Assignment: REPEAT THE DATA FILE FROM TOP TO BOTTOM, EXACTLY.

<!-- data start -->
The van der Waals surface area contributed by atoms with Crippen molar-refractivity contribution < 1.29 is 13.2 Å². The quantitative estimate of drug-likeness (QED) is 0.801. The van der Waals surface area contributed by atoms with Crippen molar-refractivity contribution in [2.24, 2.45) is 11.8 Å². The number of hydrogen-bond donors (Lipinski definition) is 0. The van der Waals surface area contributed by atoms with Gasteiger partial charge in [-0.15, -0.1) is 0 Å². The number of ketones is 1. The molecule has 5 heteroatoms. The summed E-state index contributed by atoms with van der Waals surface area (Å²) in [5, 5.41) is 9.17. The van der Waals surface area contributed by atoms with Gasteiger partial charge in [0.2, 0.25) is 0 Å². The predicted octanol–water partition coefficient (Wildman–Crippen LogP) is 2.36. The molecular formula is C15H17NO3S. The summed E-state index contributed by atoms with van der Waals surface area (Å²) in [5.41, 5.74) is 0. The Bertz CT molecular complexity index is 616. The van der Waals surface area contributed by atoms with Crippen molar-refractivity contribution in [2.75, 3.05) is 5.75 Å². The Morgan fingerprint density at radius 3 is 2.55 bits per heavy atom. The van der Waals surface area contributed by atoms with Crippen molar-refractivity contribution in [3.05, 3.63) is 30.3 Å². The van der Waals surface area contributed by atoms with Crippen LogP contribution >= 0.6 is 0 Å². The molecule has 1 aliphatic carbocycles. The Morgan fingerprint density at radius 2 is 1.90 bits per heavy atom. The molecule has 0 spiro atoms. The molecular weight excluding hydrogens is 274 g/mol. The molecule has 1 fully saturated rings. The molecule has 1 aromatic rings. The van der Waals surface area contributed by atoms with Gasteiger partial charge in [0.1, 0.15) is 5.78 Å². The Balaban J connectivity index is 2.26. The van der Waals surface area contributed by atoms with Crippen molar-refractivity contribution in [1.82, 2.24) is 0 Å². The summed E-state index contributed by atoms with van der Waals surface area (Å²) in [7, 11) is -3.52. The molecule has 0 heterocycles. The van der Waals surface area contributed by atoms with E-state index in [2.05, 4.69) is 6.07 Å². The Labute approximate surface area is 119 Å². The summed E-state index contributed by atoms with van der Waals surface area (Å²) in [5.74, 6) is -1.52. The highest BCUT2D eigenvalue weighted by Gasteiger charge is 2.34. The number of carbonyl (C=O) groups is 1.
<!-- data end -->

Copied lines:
The van der Waals surface area contributed by atoms with Crippen molar-refractivity contribution < 1.29 is 13.2 Å². The quantitative estimate of drug-likeness (QED) is 0.801. The van der Waals surface area contributed by atoms with Crippen molar-refractivity contribution in [2.24, 2.45) is 11.8 Å². The number of hydrogen-bond donors (Lipinski definition) is 0. The van der Waals surface area contributed by atoms with Gasteiger partial charge in [-0.15, -0.1) is 0 Å². The number of ketones is 1. The molecule has 5 heteroatoms. The summed E-state index contributed by atoms with van der Waals surface area (Å²) in [5, 5.41) is 9.17. The van der Waals surface area contributed by atoms with Gasteiger partial charge in [0.2, 0.25) is 0 Å². The predicted octanol–water partition coefficient (Wildman–Crippen LogP) is 2.36. The molecular formula is C15H17NO3S. The summed E-state index contributed by atoms with van der Waals surface area (Å²) in [5.41, 5.74) is 0. The Bertz CT molecular complexity index is 616. The van der Waals surface area contributed by atoms with Crippen molar-refractivity contribution in [2.75, 3.05) is 5.75 Å². The Morgan fingerprint density at radius 3 is 2.55 bits per heavy atom. The van der Waals surface area contributed by atoms with Crippen molar-refractivity contribution in [3.05, 3.63) is 30.3 Å². The van der Waals surface area contributed by atoms with Crippen LogP contribution >= 0.6 is 0 Å². The molecule has 1 aliphatic carbocycles. The Morgan fingerprint density at radius 2 is 1.90 bits per heavy atom. The molecule has 0 spiro atoms. The molecular weight excluding hydrogens is 274 g/mol. The molecule has 1 fully saturated rings. The molecule has 1 aromatic rings. The van der Waals surface area contributed by atoms with Gasteiger partial charge in [0.1, 0.15) is 5.78 Å². The Balaban J connectivity index is 2.26. The van der Waals surface area contributed by atoms with Crippen molar-refractivity contribution in [1.82, 2.24) is 0 Å². The summed E-state index contributed by atoms with van der Waals surface area (Å²) in [7, 11) is -3.52. The molecule has 0 heterocycles. The van der Waals surface area contributed by atoms with E-state index in [2.05, 4.69) is 6.07 Å². The Labute approximate surface area is 119 Å². The summed E-state index contributed by atoms with van der Waals surface area (Å²) in [5.74, 6) is -1.52. The highest BCUT2D eigenvalue weighted by Gasteiger charge is 2.34. The number of carbonyl (C=O) groups is 1.